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Analysis From Washington: Chukchi Vote Divides More than Alaska

  • Paul Goble

Washington, 27 December 1996 (RFE/RL) - The results of last Sunday's gubernatorial election in Russia's Chukotka region has divided opinion in the neighboring American state of Alaska, according to press reports.

But these divisions about an election in that distant Russian region serve to call attention to an increasingly important divide within Western societies about what to support and what to oppose in the post-communist states.

With regard to the Chukchi election, Alaskan businessmen interested in investing there said they were pleased with the victory of President Boris Yeltsin's appointee Aleksandr Nazarov, who exploited the powers of incumbency and won 62 percent of the vote against four opponents.

The Alaskan businessmen gave as their reasons Nazarov's tight control over the region, his commitment to economic growth, and his investments in infrastructure and extraction industries.

As one Alaskan business leader put it, Nazarov's success at the ballot box will enhance his ability to implement the needed economic reforms.

But on the other hand, other Alaskans, those interested in studying the ecology of the region, with long-standing historical ties to it, or who want to promote humanitarian exchanges with the Chukchi, were unhappy that Nazarov will now remain in office.

Strikingly, their reasons for opposing Nazarov mirrored those of his supporters: Nazarov's tight control over the region, his flagrant use of special permits to restrict access to the region, and his commitment to economic growth even at the cost of human values.

As one Alaskan interested in developing a park on both sides of the Bering Straights put it, Nazarov's triumph at the polls guarantees "more of the same" in the future.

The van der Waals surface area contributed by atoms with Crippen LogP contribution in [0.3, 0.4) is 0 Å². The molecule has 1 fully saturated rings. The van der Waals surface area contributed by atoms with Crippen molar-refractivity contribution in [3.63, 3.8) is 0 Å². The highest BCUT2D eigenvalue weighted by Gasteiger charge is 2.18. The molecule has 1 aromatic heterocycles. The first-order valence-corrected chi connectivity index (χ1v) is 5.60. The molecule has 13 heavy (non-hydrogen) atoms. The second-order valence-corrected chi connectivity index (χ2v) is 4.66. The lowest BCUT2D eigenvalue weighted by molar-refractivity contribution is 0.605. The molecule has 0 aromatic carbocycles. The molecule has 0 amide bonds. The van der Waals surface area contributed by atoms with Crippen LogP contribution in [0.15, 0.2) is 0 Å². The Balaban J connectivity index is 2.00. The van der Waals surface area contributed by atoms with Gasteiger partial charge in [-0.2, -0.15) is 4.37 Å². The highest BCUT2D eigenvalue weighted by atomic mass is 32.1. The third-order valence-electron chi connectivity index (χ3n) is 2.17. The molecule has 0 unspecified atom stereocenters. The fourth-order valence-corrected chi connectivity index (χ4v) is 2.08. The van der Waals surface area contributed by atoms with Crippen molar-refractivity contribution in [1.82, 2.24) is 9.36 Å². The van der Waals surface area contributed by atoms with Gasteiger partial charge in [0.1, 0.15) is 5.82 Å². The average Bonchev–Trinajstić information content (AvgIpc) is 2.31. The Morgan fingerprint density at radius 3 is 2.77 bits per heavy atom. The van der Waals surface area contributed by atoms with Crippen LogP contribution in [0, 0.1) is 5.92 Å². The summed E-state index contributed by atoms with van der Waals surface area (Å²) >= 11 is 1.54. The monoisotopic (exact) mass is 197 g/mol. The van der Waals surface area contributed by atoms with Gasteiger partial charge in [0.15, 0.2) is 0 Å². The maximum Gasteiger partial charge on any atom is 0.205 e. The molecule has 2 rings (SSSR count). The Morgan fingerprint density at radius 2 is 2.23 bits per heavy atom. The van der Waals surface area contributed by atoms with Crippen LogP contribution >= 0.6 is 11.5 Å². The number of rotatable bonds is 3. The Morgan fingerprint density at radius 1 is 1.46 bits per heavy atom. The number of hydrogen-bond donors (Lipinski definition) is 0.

Because of this, many native Alaskans had backed one of Nazarov's opponents, Vladimir Etlyn, a Chukchi scientist who has specialized in the unhappy fate of his aboriginal ethnic community and a man committed to opening up the region to the world.

Between 1990 and 1993, for example, the average life expectancy of Chukchi males dropped by five years, and now stands at no more than 50 years, a level significantly lower than for other groups in the Russian population.

Not all of this trend, of course, can be blamed on Nazarov and his policies. Much of it reflects the collapse of Moscow subsidies to this distant region. But Nazarov's capitalist boosterism has certainly not helped.

The tension between economic development and the provision of social support for the less fortunate exists in every society at all times, but it is especially intense in post-communist countries where the old state welfare system has collapsed but the new economy has not yet taken off.

But this tension divides not only the countries going through the transitions toward capitalism and democracy but increasingly as the Alaskan case shows Western countries as well.

Until recently, many people in the West uncritically accepted the notion that the multiple transitions the post-communist countries have to undergo are necessarily reinforcing rather than often contradictory.

That is, many in the West believed that capitalist economic growth and a freer democratic society would go hand in hand. And these observers believed that by supporting one of these goals, the West was supporting both of them. That belief provided what unity there was in Western countries for supporting the changes in the former communist states.

While this underlying belief may be true in the longer term, it has definitely not been true in the short run.

In all too many cases, only relatively authoritarian governments have been able to introduce economic reforms -- precisely because of the costs such reforms impose on the population.

And more democratic governments which are responsive to the population often have been the most reluctant to introduce reforms that would at least in the short run have an adverse impact on the people.

That has divided Western publics into those who are most concerned with economic development and those who are more concerned with other goals, including democracy.

In general and not surprisingly, the former group has been more influential than the latter at least at the level of state policy in large measure because it does not require any action by Western governments.

But the divisions between the two as reflected in the Alaskan reaction to the Chukchi vote may have the effect of making it more difficult for Western governments to assemble domestic political support needed to provide additional assistance to the post-communist states.

And reductions in the level of such support will inevitably make all the transitions of these countries more difficult and render relations between these countries and the West more problematic.